DELL, Dame Miriam Patricia, DBE, JP
- Dame Miriam Patricia Dell, ONZ, DBE (born 1924) was a founding member of the Hutt Valley Branch of the National Council of Women (NCW). Dell became National President of the Council in 1970.
In 1974 she became chairperson of the Committee on Women and was coordinator for International Women's Year, attending as a member of the New Zealand Government delegation at all three of the U.N. Conferences for the Decade of Women.
DOUGLAS Kenneth George
- The Queen has been graciously pleased, on the occasion of the celebration of the New Year, to give Orders for the following appointment to The Order of New Zealand O.N.Z. To be a Member of the said Order:
Kenneth George DOUGLAS, of Porirua.
Dated at Wellington this 31st day of December 1998.
DUFFY Michael John , The Hon (Australia)
- (born 2 March 1938), Australian politician, was an Australian Labor Party member of the Australian House of Representatives for the Division of Holt from 1980 to 1996. He was Minister for Communications from 1983 to 1987, Minister for Trade Negotiations from 1987 to 1990 and the Attorney-General from 1990 to 1993.
On 6 February 1990, he was appointed to the Order of New Zealand in recognition of work on the Closer Economic Relations agreement between Australia and New Zealand.
He retired from politics prior to the 1996 election.
Duffy is currently the chairman of the board of directors for Racing Victoria Limited
FLETCHER Sir James Muir Cameron
- (25 December 1914 – 29 August 2007), often known as Jim or JC Junior, was a New Zealand industrialist known for heading Fletcher Construction, one of the countries' largest firms. His father, Sir James Fletcher (Senior), founded the company in 1908.
- born at Dunedin, New Zealand on Christmas Day 1914. He was James Senior's second son.
In 1942, the year Sir James became head of Fletcher Holdings, he married Vaughan GUNTHORP, his office assistant. They had three children - Jim, Angus Fletcher and Hugh Fletcher. Their eldest son Jim was killed by an intruder at his Bay of Plenty bach (holiday home) on New Year's Eve 1993. Angus married Christine Fletcher, former Minister of the Crown and Mayor of Auckland, and Hugh now runs Fletcher Holdings
GEERING, Lloyd George, Em Prof, PCNZM, CBE, ONZ, GNZM, born 26 February 1918, is a New Zealand theologian, who faced charges of heresy in 1967 for his controversial views. He considers Christian and Muslim fundamentalism to be "social evils". Geering is Emeritus Professor of Religious Studies at Victoria University of Wellington.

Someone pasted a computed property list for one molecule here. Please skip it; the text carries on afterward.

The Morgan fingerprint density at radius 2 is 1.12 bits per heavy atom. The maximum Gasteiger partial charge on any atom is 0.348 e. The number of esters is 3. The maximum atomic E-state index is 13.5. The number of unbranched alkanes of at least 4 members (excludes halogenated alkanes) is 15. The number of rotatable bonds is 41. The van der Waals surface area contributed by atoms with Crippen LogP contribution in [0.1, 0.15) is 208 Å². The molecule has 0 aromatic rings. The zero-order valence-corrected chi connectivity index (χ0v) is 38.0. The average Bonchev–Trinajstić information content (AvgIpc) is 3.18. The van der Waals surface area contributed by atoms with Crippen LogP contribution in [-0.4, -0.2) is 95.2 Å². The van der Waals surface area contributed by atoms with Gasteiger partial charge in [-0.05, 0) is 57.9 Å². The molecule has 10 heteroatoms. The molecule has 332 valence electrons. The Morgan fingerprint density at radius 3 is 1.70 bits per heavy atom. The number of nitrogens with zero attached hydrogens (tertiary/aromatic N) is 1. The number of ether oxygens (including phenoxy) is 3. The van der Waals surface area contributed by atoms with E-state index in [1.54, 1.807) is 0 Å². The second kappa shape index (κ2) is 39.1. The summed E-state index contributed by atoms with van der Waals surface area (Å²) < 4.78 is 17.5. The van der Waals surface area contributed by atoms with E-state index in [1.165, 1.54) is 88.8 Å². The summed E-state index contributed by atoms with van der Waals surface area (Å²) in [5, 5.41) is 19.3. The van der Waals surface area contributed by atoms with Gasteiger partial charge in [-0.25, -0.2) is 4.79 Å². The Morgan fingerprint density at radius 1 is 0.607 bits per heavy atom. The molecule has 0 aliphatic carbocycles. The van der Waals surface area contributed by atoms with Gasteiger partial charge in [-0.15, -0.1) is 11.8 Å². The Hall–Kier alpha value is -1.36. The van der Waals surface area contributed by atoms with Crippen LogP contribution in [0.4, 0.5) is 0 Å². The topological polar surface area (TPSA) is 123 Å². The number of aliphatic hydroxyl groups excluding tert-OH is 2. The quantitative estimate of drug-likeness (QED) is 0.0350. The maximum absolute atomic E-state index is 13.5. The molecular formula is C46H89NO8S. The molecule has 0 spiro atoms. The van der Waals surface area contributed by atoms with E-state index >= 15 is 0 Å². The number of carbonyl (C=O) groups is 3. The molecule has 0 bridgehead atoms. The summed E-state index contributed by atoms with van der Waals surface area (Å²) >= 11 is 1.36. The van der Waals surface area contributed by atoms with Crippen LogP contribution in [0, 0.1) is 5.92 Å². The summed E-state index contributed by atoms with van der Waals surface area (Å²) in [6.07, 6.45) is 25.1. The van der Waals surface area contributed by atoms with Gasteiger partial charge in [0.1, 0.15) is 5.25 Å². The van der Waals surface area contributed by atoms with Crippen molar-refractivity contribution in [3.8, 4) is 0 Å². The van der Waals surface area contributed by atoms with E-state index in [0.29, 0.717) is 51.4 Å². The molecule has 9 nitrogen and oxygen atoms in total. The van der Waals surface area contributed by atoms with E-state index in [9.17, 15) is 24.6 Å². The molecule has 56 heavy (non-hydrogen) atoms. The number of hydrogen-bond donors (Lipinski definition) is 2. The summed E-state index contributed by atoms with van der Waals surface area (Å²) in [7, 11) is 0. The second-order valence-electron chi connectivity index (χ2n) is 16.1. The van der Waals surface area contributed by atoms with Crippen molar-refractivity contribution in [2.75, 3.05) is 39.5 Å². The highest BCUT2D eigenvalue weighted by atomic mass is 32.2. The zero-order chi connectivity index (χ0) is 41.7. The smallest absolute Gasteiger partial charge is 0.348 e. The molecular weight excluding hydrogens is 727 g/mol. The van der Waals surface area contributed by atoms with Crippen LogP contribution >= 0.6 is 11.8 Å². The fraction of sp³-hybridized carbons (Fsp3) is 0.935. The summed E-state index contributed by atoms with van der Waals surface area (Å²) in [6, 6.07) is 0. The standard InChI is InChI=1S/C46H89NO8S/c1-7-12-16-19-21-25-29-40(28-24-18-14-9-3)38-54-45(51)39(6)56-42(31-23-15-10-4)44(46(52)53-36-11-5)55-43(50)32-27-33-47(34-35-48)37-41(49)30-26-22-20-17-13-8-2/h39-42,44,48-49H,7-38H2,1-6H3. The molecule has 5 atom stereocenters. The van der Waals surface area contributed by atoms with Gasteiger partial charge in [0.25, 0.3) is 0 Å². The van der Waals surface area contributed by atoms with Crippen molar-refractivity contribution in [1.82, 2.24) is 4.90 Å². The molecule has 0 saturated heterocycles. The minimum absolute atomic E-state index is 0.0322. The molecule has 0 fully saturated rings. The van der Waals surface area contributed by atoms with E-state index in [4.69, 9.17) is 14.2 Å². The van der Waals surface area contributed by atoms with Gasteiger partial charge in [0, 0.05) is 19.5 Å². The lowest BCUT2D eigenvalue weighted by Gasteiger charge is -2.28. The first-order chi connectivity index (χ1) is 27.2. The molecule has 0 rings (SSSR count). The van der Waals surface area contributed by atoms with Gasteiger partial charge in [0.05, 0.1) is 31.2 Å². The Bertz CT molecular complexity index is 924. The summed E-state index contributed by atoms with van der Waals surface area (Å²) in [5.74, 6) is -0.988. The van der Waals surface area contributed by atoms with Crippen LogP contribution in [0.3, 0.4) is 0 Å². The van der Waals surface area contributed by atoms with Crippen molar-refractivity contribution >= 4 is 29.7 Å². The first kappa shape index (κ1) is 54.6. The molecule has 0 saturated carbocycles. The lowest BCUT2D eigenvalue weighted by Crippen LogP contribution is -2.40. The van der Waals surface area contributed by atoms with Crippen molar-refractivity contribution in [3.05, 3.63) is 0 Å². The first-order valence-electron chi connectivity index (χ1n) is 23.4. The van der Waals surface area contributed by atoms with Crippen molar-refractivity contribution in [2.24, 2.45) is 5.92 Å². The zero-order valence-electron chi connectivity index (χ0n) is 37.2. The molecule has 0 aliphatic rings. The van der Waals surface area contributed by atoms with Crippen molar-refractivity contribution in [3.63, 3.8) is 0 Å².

- born in Rangiora, Canterbury, New Zealand and "embraced" the Christian tradition in 1937. He holds a Doctor of Divinity from the University of Otago and a master's degree in mathematics. He was a minister in the Presbyterian Church of Aotearoa New Zealand (PCANZ) and turned to theological teaching in 1956.
In 1967 Geering gained a high profile when he was charged with "doctrinal error" and "disturbing the peace and unity of the (Presbyterian) church". The case was brought before the 1967 General Assembly of the PCANZ, and dismissed without being much discussed. The charges were brought by a group of conservative laymen and a conservative minister. During his church trial he claimed that the remains of Jesus lay somewhere in Palestine and that the resurrection had been wrongfully interpreted by churches as a resuscitation of the body of Jesus. He also rejects the notion that God is a supernatural being who created and continues to look over the world
HALBERG Sir Murray Gordon, MBE
- (born 7 July 1933 in Eketahuna) is a former New Zealand middle distance runner.
A rugby player in his youth, Halberg suffered a severe injury during a game, leaving his left arm crippled. The next year, he took up running, seemingly being only more motivated by his handicap.
In 1951, Murray met a man called Arthur Lydiard, who became his coach. Lydiard had been a famous long-distance runner, and he had very new ideas on the training of athletes.
HILLARY Sir Edmund Percival, KG, KBE
- (20 July 1919 – 11 January 2008), was a New Zealand mountaineer, explorer and philanthropist. On 29 May 1953 at the age of 33, he and Sherpa mountaineer Tenzing Norgay became the first climbers known to have reached the summit of Mount Everest – see Timeline of climbing Mount Everest. They were part of the ninth British expedition to Everest, led by John Hunt. He was named by Time magazine as one of the 100 most influential people of the 20th century.
HM Queen Elizabeth the Queen Mother